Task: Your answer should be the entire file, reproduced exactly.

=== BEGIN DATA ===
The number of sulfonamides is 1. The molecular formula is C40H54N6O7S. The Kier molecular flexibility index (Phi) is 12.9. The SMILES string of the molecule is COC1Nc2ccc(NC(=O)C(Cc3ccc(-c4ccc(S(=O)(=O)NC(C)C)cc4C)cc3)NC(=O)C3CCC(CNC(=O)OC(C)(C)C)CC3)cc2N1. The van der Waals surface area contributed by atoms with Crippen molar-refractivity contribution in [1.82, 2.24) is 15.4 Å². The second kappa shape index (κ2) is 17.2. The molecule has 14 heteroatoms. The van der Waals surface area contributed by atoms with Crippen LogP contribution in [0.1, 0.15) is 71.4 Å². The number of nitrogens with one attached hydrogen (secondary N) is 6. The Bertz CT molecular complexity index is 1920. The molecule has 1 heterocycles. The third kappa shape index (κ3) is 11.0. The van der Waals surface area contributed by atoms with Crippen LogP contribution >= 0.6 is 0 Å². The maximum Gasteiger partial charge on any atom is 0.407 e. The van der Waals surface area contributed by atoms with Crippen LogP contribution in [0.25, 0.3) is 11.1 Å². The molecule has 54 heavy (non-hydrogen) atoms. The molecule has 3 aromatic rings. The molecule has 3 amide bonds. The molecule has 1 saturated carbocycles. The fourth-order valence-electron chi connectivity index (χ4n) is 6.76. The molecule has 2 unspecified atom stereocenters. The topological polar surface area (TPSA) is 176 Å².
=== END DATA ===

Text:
The number of sulfonamides is 1. The molecular formula is C40H54N6O7S. The Kier molecular flexibility index (Phi) is 12.9. The SMILES string of the molecule is COC1Nc2ccc(NC(=O)C(Cc3ccc(-c4ccc(S(=O)(=O)NC(C)C)cc4C)cc3)NC(=O)C3CCC(CNC(=O)OC(C)(C)C)CC3)cc2N1. The van der Waals surface area contributed by atoms with Crippen molar-refractivity contribution in [1.82, 2.24) is 15.4 Å². The second kappa shape index (κ2) is 17.2. The molecule has 14 heteroatoms. The van der Waals surface area contributed by atoms with Crippen LogP contribution in [0.1, 0.15) is 71.4 Å². The number of nitrogens with one attached hydrogen (secondary N) is 6. The Bertz CT molecular complexity index is 1920. The molecule has 1 heterocycles. The third kappa shape index (κ3) is 11.0. The van der Waals surface area contributed by atoms with Crippen LogP contribution >= 0.6 is 0 Å². The maximum Gasteiger partial charge on any atom is 0.407 e. The van der Waals surface area contributed by atoms with Crippen LogP contribution in [0.25, 0.3) is 11.1 Å². The molecule has 54 heavy (non-hydrogen) atoms. The molecule has 3 aromatic rings. The molecule has 3 amide bonds. The molecule has 1 saturated carbocycles. The fourth-order valence-electron chi connectivity index (χ4n) is 6.76. The molecule has 2 unspecified atom stereocenters. The topological polar surface area (TPSA) is 176 Å².